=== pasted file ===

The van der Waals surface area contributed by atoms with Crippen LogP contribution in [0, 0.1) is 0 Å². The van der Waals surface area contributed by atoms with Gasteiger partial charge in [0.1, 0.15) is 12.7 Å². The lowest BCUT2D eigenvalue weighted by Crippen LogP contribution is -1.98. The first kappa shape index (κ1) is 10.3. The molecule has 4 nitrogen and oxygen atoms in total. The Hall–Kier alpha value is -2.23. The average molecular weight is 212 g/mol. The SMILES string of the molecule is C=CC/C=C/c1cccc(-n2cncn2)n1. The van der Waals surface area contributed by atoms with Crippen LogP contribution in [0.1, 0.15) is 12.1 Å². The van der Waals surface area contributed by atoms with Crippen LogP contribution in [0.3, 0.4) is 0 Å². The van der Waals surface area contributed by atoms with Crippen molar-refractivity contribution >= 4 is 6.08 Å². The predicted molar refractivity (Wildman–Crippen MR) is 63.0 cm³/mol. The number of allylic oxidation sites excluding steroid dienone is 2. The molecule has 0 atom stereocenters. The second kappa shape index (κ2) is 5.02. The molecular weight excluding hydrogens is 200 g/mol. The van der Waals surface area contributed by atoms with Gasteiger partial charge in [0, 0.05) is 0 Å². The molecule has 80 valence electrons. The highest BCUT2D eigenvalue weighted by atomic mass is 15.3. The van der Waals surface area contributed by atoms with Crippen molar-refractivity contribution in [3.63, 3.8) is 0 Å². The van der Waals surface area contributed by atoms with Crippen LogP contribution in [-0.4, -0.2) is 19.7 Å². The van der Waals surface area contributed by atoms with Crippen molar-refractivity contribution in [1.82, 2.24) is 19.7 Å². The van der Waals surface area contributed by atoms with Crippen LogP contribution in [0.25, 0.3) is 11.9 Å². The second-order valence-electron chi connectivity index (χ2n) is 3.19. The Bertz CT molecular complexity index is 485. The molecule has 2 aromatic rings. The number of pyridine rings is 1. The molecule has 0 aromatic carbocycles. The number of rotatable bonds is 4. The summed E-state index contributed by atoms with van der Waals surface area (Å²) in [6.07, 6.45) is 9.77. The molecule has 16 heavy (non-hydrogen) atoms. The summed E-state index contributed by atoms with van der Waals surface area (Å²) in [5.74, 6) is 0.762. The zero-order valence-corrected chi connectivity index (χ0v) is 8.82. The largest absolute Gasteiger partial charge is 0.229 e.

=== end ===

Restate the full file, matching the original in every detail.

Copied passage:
The van der Waals surface area contributed by atoms with Crippen LogP contribution in [0, 0.1) is 0 Å². The van der Waals surface area contributed by atoms with Gasteiger partial charge in [0.1, 0.15) is 12.7 Å². The lowest BCUT2D eigenvalue weighted by Crippen LogP contribution is -1.98. The first kappa shape index (κ1) is 10.3. The molecule has 4 nitrogen and oxygen atoms in total. The Hall–Kier alpha value is -2.23. The average molecular weight is 212 g/mol. The SMILES string of the molecule is C=CC/C=C/c1cccc(-n2cncn2)n1. The van der Waals surface area contributed by atoms with Crippen LogP contribution in [0.1, 0.15) is 12.1 Å². The van der Waals surface area contributed by atoms with Crippen LogP contribution in [0.3, 0.4) is 0 Å². The van der Waals surface area contributed by atoms with Crippen molar-refractivity contribution >= 4 is 6.08 Å². The predicted molar refractivity (Wildman–Crippen MR) is 63.0 cm³/mol. The number of allylic oxidation sites excluding steroid dienone is 2. The molecule has 0 atom stereocenters. The second kappa shape index (κ2) is 5.02. The molecular weight excluding hydrogens is 200 g/mol. The van der Waals surface area contributed by atoms with Gasteiger partial charge in [0, 0.05) is 0 Å². The molecule has 80 valence electrons. The highest BCUT2D eigenvalue weighted by atomic mass is 15.3. The van der Waals surface area contributed by atoms with Crippen molar-refractivity contribution in [3.63, 3.8) is 0 Å². The van der Waals surface area contributed by atoms with Crippen LogP contribution in [-0.4, -0.2) is 19.7 Å². The van der Waals surface area contributed by atoms with Crippen molar-refractivity contribution in [1.82, 2.24) is 19.7 Å². The van der Waals surface area contributed by atoms with Crippen LogP contribution in [0.25, 0.3) is 11.9 Å². The second-order valence-electron chi connectivity index (χ2n) is 3.19. The Bertz CT molecular complexity index is 485. The molecule has 2 aromatic rings. The number of pyridine rings is 1. The molecule has 0 aromatic carbocycles. The number of rotatable bonds is 4. The summed E-state index contributed by atoms with van der Waals surface area (Å²) in [6.07, 6.45) is 9.77. The molecule has 16 heavy (non-hydrogen) atoms. The summed E-state index contributed by atoms with van der Waals surface area (Å²) in [5.74, 6) is 0.762. The zero-order valence-corrected chi connectivity index (χ0v) is 8.82. The largest absolute Gasteiger partial charge is 0.229 e.